Artistes and academics of the region are dismayed over the “communal” response to renditions of Punjabi singers Jasbir Jassi and Madan Gopal Singh during the annual Lohri gathering at the India Habitat Centre (IHC) on Wednesday evening.
Madan posted his unhappy response on the Facebook where many have expressed their solidarity with the singers.
The Lohri celebrations have been a hallmark of the centre for over a decade-and-a-half and are marked by Punjabi delicacies being served amidst music and bonfires. The tradition was started by painter Manjit Bawa and singer Madan. The latter kept the show going even after Bawa passed away in 2008.
The musical magic was cast this time with Madan and his ‘Chaar Yaar’ accompanists setting the tone and Jassi taking it to its crescendo. Some Western guest artistes were also present.
However, after the rich applause, an apparently upset young woman walked up to Madan and Jassi and rapped them for inclusive singing. “She told us that we were invited to sing at Lohri and not at Eid. She then specified that Lohri was a Hindu festival and we should have stuck to Hindu references,” says Madan.
“She seemed terribly upset. The lady’s comment shook me for a second but I soon recovered and reminded her that the core narrative of Lohri celebrations concerns Dulla Bhatti, a Muslim rebel who rescued poor Hindu girls and married them off within their religion,” he adds.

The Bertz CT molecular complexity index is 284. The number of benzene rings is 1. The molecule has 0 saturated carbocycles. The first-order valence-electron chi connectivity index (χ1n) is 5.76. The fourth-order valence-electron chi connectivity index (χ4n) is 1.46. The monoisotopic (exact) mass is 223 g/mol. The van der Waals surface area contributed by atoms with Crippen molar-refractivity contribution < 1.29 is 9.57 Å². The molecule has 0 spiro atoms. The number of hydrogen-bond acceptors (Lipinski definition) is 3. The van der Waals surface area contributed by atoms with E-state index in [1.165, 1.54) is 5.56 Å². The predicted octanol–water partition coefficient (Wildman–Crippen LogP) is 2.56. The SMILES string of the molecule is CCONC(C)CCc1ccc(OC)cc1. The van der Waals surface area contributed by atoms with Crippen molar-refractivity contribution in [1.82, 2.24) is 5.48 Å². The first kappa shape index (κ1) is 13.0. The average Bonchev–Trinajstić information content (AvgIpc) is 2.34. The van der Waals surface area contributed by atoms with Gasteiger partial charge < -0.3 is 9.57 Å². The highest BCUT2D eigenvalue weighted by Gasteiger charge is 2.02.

Madan said the woman then just walked out in a huff. The singer says he was saddened and left wondering that how the ‘aarti’ of Guru Nanak, ‘anand’ by Kabir or ‘hori’ by Bulleh Shah were not relevant to the celebration of the festival that stands for plurality. “I have sung for nearly 17 years at the IHC Lohri and never got such a communal response. If this is not an example of a new-found aggressive intolerance, then what is it?” asks Madan.
Photographer Ram Rehman says, “I have experienced this more recently. Such comments were voiced at a lit fest in Mumbai recently.”
Many respondents have told the singer not to lose heart and carry on with their music that binds people of different communities. Punjabi poet Navtej Bharati asked the singers to not get disheartened by such incidents and not stop the good work being done by them.
Art historian Subhash Parihar of Kotkapura sums it up with a quotable quote: “A narrow mind and wide mouth go together.”
However, Rekha Chowdhary, an academic from Jammu terms the incident as sad. “These people are real and even we may choose to ignore them, their reality is a challenge to the Indian/ Punjabi ethos of composite culture. Something is wrong at the ground level or how else could have such a compartmentalised understanding of Lohri? And she is not the only one,” she adds.
Others have shown solidarity by posting the Dull Bhatti story.